Heretofore, in the practice of transfer printing using conventional transfer printing apparatuses, textile material to be printed and transfer printing paper after having overlapped each other are, in most cases, heated under pressure in the atmosphere to thereby print the textile material. In such a case the heating temperature and the pressure necessary for the transfer printing have to be made high because the dyestuffs from the transfer printing paper will otherwise be unsatisfactorily deeply impregnated into the textile material when such conventional apparatuses are used. Thus the conventional apparatuses are disadvantageous in that the kinds of textile materials which may be satisfactorily printed with the dyestuffs thereby are limited and, in addition, the textile materials so printed at the high temperature and pressure are deteriorated in handling and touch, this being a vital drawback for textile materials. On the other hand, there have recently been developed reduced-pressure sublimation transfer printing apparatuses which eliminate such drawbacks and allow the use of lower temperatures and pressures in effecting transfer printing under a vacuum or reduced pressure of not higher than 100 mm. of mercury. When employed these developed apparatuses make it possible to dye textile materials by transferring thereto the dyestuffs from transfer printing paper without being subjected to such high pressures at the time of transfer printing as used when the conventional apparatuses are employed and, therefore, they also make it possible to effect transfer printing even on pilous fabrics and thick knitted or woven fabrics having an uneven surface without causing deformations such as surface flattening of these fabrics and deterioration thereof in handling and touch. The developed apparatuses are thus very effective in efficiently producing satisfactory printed products from thick and/or readily deformable knitted or woven textile materials, while they raised various problems which have been out of the question or no troubles in the practice of the conventional methods for thermal transfer printing at atmospheric pressure.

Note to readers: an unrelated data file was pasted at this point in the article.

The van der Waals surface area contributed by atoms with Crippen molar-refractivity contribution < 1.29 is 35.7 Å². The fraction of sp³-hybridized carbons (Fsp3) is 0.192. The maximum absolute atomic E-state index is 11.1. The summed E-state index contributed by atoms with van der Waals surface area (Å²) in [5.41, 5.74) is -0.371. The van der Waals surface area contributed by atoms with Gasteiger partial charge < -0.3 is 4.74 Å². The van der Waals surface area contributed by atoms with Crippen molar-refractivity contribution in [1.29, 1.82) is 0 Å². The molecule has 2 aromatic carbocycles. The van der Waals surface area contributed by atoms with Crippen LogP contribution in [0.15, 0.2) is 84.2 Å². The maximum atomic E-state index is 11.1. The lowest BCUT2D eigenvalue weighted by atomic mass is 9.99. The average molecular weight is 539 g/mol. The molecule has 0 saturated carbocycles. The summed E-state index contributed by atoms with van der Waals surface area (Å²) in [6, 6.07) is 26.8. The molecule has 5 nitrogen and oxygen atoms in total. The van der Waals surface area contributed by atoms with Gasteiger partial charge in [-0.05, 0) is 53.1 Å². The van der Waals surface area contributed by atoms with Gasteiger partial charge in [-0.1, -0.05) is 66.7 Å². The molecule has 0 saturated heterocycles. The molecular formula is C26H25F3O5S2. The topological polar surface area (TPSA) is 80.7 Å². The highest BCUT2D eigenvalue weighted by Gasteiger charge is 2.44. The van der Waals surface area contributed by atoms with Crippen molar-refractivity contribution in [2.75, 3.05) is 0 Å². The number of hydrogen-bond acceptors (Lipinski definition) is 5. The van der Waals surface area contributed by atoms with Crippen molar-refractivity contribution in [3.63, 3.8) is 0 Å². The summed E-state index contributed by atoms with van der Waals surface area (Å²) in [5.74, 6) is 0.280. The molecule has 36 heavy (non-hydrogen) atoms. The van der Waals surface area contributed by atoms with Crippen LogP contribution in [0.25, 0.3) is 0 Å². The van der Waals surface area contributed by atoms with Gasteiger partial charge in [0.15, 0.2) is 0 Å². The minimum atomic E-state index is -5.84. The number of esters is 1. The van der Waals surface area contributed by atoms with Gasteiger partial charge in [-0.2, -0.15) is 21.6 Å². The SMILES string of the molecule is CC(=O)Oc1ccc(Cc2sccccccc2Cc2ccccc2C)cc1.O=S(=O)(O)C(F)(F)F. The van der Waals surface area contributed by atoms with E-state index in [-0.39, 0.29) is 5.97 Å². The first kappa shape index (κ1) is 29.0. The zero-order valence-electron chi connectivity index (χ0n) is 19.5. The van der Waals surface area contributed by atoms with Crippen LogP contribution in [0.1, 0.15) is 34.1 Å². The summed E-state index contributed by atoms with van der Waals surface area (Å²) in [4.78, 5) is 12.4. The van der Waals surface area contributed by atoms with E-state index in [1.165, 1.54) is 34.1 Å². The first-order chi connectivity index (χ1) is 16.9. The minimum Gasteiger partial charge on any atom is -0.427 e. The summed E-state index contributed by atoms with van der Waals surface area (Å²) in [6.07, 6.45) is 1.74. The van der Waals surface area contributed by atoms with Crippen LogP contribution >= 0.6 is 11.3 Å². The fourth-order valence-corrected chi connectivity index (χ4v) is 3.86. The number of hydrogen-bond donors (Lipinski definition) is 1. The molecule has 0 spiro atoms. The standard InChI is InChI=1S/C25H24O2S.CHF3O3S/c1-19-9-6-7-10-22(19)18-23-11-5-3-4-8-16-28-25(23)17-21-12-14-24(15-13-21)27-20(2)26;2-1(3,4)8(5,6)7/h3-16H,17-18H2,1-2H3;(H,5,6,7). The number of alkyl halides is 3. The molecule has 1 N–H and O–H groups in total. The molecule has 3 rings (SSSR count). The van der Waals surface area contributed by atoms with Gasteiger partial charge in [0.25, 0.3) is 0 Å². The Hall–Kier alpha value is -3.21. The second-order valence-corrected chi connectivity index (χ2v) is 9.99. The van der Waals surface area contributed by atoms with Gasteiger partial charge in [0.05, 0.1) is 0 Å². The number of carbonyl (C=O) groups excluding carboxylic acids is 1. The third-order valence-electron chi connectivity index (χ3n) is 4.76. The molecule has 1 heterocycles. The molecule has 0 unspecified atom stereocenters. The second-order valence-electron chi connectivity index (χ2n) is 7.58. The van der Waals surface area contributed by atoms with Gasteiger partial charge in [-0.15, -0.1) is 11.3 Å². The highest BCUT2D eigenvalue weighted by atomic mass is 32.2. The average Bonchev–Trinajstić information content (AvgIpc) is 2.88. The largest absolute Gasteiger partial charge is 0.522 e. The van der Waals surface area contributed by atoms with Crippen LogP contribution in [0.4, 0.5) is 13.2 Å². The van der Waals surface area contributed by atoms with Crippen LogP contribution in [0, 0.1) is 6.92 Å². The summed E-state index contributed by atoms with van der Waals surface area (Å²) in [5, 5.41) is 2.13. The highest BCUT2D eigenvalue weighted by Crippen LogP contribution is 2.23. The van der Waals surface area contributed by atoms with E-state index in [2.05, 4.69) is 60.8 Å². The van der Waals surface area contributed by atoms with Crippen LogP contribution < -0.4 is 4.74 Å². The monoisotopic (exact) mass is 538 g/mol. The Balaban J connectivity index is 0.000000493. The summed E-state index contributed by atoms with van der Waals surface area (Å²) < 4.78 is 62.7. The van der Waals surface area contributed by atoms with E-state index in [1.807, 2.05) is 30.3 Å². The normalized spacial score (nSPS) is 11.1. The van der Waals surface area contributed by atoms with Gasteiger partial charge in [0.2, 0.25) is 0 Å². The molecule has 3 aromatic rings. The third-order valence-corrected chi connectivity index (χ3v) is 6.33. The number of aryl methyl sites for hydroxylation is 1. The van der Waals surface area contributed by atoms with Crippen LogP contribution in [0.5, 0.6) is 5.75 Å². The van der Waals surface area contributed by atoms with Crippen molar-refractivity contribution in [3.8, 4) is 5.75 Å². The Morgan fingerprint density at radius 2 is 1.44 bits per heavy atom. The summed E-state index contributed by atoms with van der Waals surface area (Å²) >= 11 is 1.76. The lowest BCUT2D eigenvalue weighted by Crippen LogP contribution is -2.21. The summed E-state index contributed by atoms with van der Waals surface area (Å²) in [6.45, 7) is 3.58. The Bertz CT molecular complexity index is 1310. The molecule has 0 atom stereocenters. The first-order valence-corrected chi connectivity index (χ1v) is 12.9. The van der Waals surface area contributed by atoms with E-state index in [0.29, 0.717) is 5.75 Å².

More particularly, in the conventional methods for thermal transfer printing at atmospheric pressure, printed or dyed textile materials are very often allowed to cool before being taken up on take-up rolls, while those which require to be forcibly cooled are cooled in a cool air-cooling step set up subsequent to the transfer printing step before recovered on rubber-made take-up rolls. If the printed textile materials which need forcible cooling are insufficiently cooled in the cooling step, the deformed portions thereof if any will be heat set when taken up on the rolls thereby creating permanent deformation; for example, if the printed pilous textile materials with the piles pushed down in a certain direction therein or creases incidentally created therein are taken up on the take-up rolls then the pushed-down piles and the thus-created creases will disadvantageously be heat set when the textile materials are taken up on the rolls and, in worst cases, when the textile materials are wound around the take-up rolls, the dyestuffs applied to a portion of the dyed textile material will partly be impregnated into the reverse side of another portion thereof overlapped just on the former portion thereby staining the reverse side of the latter with the dyestuffs.